marlo marketing. fully integrated marketing, public relations, and creative services agency based in Boston, Massachusetts and New York City

From influencer engagement for luxury hotels to website design for assisted living communities to public relations for iconic beer brands, we cover a lot of ground.

In industry lingo, we’re considered a full-service integrated consumer marketing agency.

In our lingo? We just get sh*t done.

Don’t Come @ Burrata

m. blog marlo marketing dont come @ burrata

Don’t Come @ Burrata

Image Source: Food Republic 

First The New York Times came for the beloved Aperol Spritz, and now Esquire is going after burrata – the epitome of cheesy goodness that is the world is unanimously enamored with. What gives?

Someone wrote a piece called “F**ck Your Burrata,” describing the delightful dairy concoction as an unoriginal “lump of cheese.” First of all, this is a direct and violent attack on burrata, and THIS is real life footage of me reading this article. In the legal world, one would consider it an ad homien attack and thus a freaking FALLACY (yes, I took Philosophy 101 and Latin, are you surprised).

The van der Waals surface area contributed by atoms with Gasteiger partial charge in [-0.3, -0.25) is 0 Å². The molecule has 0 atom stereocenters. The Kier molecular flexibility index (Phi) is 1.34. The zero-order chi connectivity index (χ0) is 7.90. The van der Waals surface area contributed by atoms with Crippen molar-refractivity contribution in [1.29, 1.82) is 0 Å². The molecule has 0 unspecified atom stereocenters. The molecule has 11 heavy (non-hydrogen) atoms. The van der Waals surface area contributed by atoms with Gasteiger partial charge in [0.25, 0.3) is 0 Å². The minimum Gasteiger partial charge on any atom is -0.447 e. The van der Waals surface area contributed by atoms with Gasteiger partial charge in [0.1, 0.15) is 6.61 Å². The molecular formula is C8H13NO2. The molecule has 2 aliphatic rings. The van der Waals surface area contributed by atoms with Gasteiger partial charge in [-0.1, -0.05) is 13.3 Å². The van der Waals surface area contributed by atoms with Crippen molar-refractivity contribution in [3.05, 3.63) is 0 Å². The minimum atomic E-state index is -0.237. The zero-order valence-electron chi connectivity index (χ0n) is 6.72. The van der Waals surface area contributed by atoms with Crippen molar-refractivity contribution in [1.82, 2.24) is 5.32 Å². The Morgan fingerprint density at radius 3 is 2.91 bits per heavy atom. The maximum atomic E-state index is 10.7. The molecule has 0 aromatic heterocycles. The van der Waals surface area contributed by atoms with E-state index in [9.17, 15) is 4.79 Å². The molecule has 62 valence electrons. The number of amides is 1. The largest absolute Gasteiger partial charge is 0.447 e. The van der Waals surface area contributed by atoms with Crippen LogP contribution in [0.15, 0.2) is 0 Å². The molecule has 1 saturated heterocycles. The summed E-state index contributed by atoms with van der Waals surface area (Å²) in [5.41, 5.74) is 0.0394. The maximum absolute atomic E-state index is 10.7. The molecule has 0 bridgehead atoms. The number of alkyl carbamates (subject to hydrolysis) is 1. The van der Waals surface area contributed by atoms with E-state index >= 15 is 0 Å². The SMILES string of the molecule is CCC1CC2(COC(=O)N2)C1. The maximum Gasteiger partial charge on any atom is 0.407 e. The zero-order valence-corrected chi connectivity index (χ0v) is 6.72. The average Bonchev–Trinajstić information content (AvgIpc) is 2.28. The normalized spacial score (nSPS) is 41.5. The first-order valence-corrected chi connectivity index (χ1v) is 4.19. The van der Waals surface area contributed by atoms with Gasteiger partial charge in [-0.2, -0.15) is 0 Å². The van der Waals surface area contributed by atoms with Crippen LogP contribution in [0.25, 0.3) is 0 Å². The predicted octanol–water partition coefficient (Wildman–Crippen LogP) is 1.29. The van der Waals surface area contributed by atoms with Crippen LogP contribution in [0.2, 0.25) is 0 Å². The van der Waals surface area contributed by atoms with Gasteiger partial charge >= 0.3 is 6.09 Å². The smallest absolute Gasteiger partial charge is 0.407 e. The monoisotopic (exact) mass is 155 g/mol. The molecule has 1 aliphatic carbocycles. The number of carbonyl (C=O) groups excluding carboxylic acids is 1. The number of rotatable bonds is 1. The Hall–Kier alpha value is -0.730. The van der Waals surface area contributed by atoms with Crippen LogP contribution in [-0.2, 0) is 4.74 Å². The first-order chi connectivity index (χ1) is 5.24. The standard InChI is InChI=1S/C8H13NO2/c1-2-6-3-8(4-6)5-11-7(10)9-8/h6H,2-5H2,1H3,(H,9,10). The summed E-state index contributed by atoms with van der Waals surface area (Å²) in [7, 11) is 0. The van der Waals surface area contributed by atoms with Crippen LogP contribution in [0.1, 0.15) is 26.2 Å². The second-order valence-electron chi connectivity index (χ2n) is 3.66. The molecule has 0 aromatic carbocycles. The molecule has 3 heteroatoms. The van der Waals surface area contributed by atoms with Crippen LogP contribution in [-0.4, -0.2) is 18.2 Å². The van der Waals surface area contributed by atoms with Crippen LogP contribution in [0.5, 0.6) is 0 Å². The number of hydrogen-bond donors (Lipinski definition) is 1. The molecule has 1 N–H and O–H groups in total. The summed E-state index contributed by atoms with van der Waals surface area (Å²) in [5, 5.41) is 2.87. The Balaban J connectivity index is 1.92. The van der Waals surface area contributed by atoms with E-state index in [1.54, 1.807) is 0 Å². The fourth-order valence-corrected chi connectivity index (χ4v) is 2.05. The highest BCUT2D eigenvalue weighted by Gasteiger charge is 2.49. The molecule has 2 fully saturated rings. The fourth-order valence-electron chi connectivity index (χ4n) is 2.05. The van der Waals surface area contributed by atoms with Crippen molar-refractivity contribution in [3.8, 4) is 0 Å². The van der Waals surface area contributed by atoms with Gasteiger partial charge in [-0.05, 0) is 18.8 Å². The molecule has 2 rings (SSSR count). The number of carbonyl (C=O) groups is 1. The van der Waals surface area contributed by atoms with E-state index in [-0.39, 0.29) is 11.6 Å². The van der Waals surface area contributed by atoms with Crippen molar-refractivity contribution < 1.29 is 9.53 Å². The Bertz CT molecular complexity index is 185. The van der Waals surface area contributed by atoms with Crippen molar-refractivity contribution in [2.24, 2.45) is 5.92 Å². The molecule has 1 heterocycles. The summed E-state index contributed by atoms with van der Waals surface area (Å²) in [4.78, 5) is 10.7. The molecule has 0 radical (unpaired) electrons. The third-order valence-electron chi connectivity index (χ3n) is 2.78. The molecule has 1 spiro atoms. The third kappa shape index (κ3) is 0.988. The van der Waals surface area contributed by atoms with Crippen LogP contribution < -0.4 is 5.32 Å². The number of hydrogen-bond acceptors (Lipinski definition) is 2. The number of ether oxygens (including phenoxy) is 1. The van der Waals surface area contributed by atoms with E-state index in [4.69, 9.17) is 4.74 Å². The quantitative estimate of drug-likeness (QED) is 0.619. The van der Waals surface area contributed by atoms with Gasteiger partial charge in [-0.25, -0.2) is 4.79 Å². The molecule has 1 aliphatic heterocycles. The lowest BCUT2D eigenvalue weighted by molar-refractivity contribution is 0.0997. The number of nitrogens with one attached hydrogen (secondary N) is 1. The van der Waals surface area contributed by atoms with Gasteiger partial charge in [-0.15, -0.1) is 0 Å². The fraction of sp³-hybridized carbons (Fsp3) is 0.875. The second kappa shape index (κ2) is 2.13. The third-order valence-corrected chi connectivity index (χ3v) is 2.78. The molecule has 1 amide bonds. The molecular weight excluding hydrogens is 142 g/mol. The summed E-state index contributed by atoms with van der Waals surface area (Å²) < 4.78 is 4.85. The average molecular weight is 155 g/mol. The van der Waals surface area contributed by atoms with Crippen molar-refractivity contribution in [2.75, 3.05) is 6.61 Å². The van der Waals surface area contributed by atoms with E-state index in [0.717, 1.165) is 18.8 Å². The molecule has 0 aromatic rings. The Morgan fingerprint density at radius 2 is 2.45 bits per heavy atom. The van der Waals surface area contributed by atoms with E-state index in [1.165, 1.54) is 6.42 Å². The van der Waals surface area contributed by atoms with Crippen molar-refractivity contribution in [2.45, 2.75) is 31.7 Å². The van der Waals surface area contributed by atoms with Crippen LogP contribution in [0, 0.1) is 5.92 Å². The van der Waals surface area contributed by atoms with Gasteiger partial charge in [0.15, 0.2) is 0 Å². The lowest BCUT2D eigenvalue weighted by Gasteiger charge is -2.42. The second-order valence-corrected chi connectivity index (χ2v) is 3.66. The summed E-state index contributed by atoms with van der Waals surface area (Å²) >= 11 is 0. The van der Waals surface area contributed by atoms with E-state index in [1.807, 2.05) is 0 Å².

My main problem with this piece, is that the writer admits burrata is delicious. But, he concedes, it is unoriginal, boring and lazy to put it on a menu. He suggests a good one at a restaurant in NYC with salsa verde and charred bread. Ummm? I don’t want salsa verde on my burrata. I’m sure it tastes good, but burrata is burrata. Brie is brie. Parmesan is Parmesan. If you’re opposed to cheeses remaining in their original form, I don’t know how to help you, sir.

I remember one of the most delicious burrata’s I’ve ever had. It was 2016, I was young and naïve to the future burrata attack that was to come. I believed everyone wanted to be happy and simply eat and enjoy cheese with their friends. Simpler times. I was on the Amalfi Coast, sitting at a restaurant in the shade of an old church and our waiter brought a plate piled high with beautiful tomatoes on a bed of greens, with a ball of burrata plopped on top. It was garnished with a sprig of fresh basil, olive oil, a few scattered dried black olives and salt and pepper. Semplice. Delizioso. Che Bella!

The thing about burrata is that is signifies the ethos of Italian food – simplicity and an emphasis on quality ingredients. Of course, experimentation is happening – and young Italian chefs are changing things up – but that doesn’t mean you should just go and call burrata boring. Sometimes less is more, my friends. Take one thing off before you leave the house, and maybe chefs could take one thing off the plate before it leaves the kitchen.

Posted by Giana